The Effect of Radiation Dose and Chemotherapy on Overall Survival in 237 Patients With Stage III Non-Small-Cell Lung Cancer

Li Wang, Candace R. Correa, Lujun Zhao, James Hayman, Gregory P. Kalemkerian, Susan Lyons, Kemp Cease, Dean Brenner, Feng Ming Kong

Research output: Contribution to journalArticle

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Abstract

Purpose: To study the effects of radiation dose, chemotherapy, and their interaction in patients with unresectable or medically inoperable Stage III non-small-cell lung cancer (NSCLC). Methods and Materials: A total of 237 consecutive Stage III NSCLC patients were evaluated. Median follow-up was 69.0 months. Patients were treated with radiation therapy (RT) alone (n = 106), sequential chemoradiation (n = 69), or concurrent chemoradiation (n = 62). The primary endpoint was overall survival (OS). Radiation dose ranged from 30 to 102.9 Gy (median 60 Gy), corresponding to a bioequivalent dose (BED) of 39 to 124.5 Gy (median 72 Gy). Results: The median OS of the entire cohort was 12.6 months, and 2- and 5-year survival rates were 22.4% and 10.0%, respectively. Multivariable Cox regression model demonstrated that Karnofsky performance status (p = 0.020), weight loss < 5% (p = 0.017), chemotherapy (yes vs. no), sequence of chemoradiation (sequential vs. concurrent; p < 0.001), and BED (p < 0.001) were significant predictors of OS. For patients treated with RT alone, sequential chemoradiation, and concurrent chemoradiation, median survival was 7.4, 14.9, and 15.8 months, and 5-year OS was 3.3%, 7.5%, and 19.4%, respectively (p < 0.001). The effect of higher radiation doses on survival was independent of whether chemotherapy was given. Conclusion: Radiation dose and use of chemotherapy are independent predictors of OS in Stage III NSCLC, and concurrent chemoradiation is associated with the best survival. There is no interaction between RT dose and chemotherapy.

Original languageEnglish (US)
Pages (from-to)1383-1390
Number of pages8
JournalInternational Journal of Radiation Oncology Biology Physics
Volume73
Issue number5
DOIs
StatePublished - Apr 1 2009

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Radiation Effects
chemotherapy
Non-Small Cell Lung Carcinoma
lungs
cancer
Drug Therapy
dosage
Survival
radiation
Radiotherapy
radiation therapy
Radiation
Karnofsky Performance Status
Proportional Hazards Models
predictions
Weight Loss
Survival Rate
regression analysis
interactions

Keywords

  • Chemotherapy
  • Dose
  • NSCLC
  • Radiation
  • Stage III

ASJC Scopus subject areas

  • Radiation
  • Oncology
  • Radiology Nuclear Medicine and imaging
  • Cancer Research

Cite this

The Effect of Radiation Dose and Chemotherapy on Overall Survival in 237 Patients With Stage III Non-Small-Cell Lung Cancer. / Wang, Li; Correa, Candace R.; Zhao, Lujun; Hayman, James; Kalemkerian, Gregory P.; Lyons, Susan; Cease, Kemp; Brenner, Dean; Kong, Feng Ming.

In: International Journal of Radiation Oncology Biology Physics, Vol. 73, No. 5, 01.04.2009, p. 1383-1390.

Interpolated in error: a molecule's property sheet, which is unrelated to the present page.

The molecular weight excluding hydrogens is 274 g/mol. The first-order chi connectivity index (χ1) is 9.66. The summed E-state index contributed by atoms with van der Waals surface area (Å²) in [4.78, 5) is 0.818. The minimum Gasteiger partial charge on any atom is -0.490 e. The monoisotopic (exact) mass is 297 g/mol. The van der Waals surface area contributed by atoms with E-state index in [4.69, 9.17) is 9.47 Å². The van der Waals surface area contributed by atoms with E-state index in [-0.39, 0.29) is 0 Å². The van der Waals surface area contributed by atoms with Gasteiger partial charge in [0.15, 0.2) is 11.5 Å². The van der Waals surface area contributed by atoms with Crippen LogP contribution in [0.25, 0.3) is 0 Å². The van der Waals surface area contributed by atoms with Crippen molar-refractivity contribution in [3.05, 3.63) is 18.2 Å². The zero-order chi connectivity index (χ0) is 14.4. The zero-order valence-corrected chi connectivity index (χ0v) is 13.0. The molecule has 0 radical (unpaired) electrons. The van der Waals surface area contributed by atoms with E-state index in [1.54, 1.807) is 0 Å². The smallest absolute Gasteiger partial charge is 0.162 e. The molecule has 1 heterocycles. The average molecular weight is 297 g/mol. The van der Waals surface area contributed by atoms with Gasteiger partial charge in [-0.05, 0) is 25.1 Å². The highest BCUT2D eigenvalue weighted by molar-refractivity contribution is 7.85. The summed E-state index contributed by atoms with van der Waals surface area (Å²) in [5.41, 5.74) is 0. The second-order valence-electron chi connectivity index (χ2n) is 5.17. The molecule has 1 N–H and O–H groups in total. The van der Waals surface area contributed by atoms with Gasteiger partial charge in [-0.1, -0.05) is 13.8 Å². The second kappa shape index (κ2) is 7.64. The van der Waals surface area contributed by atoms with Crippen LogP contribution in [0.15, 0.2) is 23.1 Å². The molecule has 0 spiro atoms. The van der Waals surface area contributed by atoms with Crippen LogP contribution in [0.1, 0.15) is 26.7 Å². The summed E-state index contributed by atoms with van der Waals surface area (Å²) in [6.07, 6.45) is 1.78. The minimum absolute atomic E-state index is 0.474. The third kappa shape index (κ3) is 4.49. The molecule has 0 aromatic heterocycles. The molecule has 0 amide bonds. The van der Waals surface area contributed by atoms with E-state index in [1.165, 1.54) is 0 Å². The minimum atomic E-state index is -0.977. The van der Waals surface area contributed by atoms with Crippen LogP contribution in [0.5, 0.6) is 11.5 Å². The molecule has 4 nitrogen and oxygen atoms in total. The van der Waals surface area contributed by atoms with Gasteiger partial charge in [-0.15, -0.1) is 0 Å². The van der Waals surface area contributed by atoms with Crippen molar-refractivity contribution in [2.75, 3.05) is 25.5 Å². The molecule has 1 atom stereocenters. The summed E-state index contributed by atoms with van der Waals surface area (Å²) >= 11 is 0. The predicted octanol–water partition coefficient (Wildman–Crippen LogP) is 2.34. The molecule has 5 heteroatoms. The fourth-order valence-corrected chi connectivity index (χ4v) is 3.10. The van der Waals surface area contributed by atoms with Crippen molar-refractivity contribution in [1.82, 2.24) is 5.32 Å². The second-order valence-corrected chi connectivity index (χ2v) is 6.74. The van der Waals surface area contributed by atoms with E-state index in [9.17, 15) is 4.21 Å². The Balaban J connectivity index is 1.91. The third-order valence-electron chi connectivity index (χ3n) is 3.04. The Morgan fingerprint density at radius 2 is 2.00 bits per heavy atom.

Research output: Contribution to journalArticle

Wang, Li ; Correa, Candace R. ; Zhao, Lujun ; Hayman, James ; Kalemkerian, Gregory P. ; Lyons, Susan ; Cease, Kemp ; Brenner, Dean ; Kong, Feng Ming. / The Effect of Radiation Dose and Chemotherapy on Overall Survival in 237 Patients With Stage III Non-Small-Cell Lung Cancer. In: International Journal of Radiation Oncology Biology Physics. 2009 ; Vol. 73, No. 5. pp. 1383-1390.
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abstract = "Purpose: To study the effects of radiation dose, chemotherapy, and their interaction in patients with unresectable or medically inoperable Stage III non-small-cell lung cancer (NSCLC). Methods and Materials: A total of 237 consecutive Stage III NSCLC patients were evaluated. Median follow-up was 69.0 months. Patients were treated with radiation therapy (RT) alone (n = 106), sequential chemoradiation (n = 69), or concurrent chemoradiation (n = 62). The primary endpoint was overall survival (OS). Radiation dose ranged from 30 to 102.9 Gy (median 60 Gy), corresponding to a bioequivalent dose (BED) of 39 to 124.5 Gy (median 72 Gy). Results: The median OS of the entire cohort was 12.6 months, and 2- and 5-year survival rates were 22.4{\%} and 10.0{\%}, respectively. Multivariable Cox regression model demonstrated that Karnofsky performance status (p = 0.020), weight loss < 5{\%} (p = 0.017), chemotherapy (yes vs. no), sequence of chemoradiation (sequential vs. concurrent; p < 0.001), and BED (p < 0.001) were significant predictors of OS. For patients treated with RT alone, sequential chemoradiation, and concurrent chemoradiation, median survival was 7.4, 14.9, and 15.8 months, and 5-year OS was 3.3{\%}, 7.5{\%}, and 19.4{\%}, respectively (p < 0.001). The effect of higher radiation doses on survival was independent of whether chemotherapy was given. Conclusion: Radiation dose and use of chemotherapy are independent predictors of OS in Stage III NSCLC, and concurrent chemoradiation is associated with the best survival. There is no interaction between RT dose and chemotherapy.",